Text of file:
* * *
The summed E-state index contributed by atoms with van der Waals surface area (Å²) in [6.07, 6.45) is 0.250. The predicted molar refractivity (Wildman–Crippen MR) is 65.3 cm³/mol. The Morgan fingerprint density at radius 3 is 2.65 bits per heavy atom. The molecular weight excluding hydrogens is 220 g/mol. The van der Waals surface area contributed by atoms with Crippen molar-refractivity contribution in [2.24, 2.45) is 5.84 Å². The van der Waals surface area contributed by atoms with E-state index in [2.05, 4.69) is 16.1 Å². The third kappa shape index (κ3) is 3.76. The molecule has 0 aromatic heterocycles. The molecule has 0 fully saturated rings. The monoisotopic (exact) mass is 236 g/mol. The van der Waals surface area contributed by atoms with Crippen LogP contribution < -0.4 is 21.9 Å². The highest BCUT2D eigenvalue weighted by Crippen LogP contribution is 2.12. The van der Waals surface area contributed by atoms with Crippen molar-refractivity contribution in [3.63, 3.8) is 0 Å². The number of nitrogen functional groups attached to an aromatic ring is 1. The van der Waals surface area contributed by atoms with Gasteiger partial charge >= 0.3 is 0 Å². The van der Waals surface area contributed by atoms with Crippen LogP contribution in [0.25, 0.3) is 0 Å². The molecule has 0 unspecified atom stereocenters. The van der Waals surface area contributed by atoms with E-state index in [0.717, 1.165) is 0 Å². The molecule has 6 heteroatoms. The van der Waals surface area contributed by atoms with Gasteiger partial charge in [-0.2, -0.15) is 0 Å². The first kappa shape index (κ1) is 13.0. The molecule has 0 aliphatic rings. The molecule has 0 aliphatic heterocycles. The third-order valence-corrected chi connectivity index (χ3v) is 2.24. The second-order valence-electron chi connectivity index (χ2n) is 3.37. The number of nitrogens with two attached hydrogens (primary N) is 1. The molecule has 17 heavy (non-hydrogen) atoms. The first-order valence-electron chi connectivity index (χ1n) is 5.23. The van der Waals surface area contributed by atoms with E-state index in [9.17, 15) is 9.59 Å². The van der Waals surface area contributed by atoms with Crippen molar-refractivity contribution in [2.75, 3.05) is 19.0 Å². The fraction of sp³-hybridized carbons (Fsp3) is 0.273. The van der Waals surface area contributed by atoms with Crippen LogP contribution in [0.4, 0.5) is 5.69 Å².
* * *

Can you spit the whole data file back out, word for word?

The summed E-state index contributed by atoms with van der Waals surface area (Å²) in [6.07, 6.45) is 0.250. The predicted molar refractivity (Wildman–Crippen MR) is 65.3 cm³/mol. The Morgan fingerprint density at radius 3 is 2.65 bits per heavy atom. The molecular weight excluding hydrogens is 220 g/mol. The van der Waals surface area contributed by atoms with Crippen molar-refractivity contribution in [2.24, 2.45) is 5.84 Å². The van der Waals surface area contributed by atoms with E-state index in [2.05, 4.69) is 16.1 Å². The third kappa shape index (κ3) is 3.76. The molecule has 0 aromatic heterocycles. The molecule has 0 fully saturated rings. The monoisotopic (exact) mass is 236 g/mol. The van der Waals surface area contributed by atoms with Crippen LogP contribution < -0.4 is 21.9 Å². The highest BCUT2D eigenvalue weighted by Crippen LogP contribution is 2.12. The van der Waals surface area contributed by atoms with Crippen molar-refractivity contribution in [3.63, 3.8) is 0 Å². The number of nitrogen functional groups attached to an aromatic ring is 1. The van der Waals surface area contributed by atoms with Gasteiger partial charge >= 0.3 is 0 Å². The van der Waals surface area contributed by atoms with Crippen LogP contribution in [0.25, 0.3) is 0 Å². The molecule has 0 unspecified atom stereocenters. The van der Waals surface area contributed by atoms with E-state index in [0.717, 1.165) is 0 Å². The molecule has 6 heteroatoms. The van der Waals surface area contributed by atoms with Gasteiger partial charge in [-0.2, -0.15) is 0 Å². The first kappa shape index (κ1) is 13.0. The molecule has 0 aliphatic rings. The molecule has 0 aliphatic heterocycles. The third-order valence-corrected chi connectivity index (χ3v) is 2.24. The second-order valence-electron chi connectivity index (χ2n) is 3.37. The number of nitrogens with two attached hydrogens (primary N) is 1. The molecule has 17 heavy (non-hydrogen) atoms. The first-order valence-electron chi connectivity index (χ1n) is 5.23. The van der Waals surface area contributed by atoms with E-state index in [9.17, 15) is 9.59 Å². The van der Waals surface area contributed by atoms with Crippen molar-refractivity contribution in [2.75, 3.05) is 19.0 Å². The fraction of sp³-hybridized carbons (Fsp3) is 0.273. The van der Waals surface area contributed by atoms with Crippen LogP contribution in [0.4, 0.5) is 5.69 Å².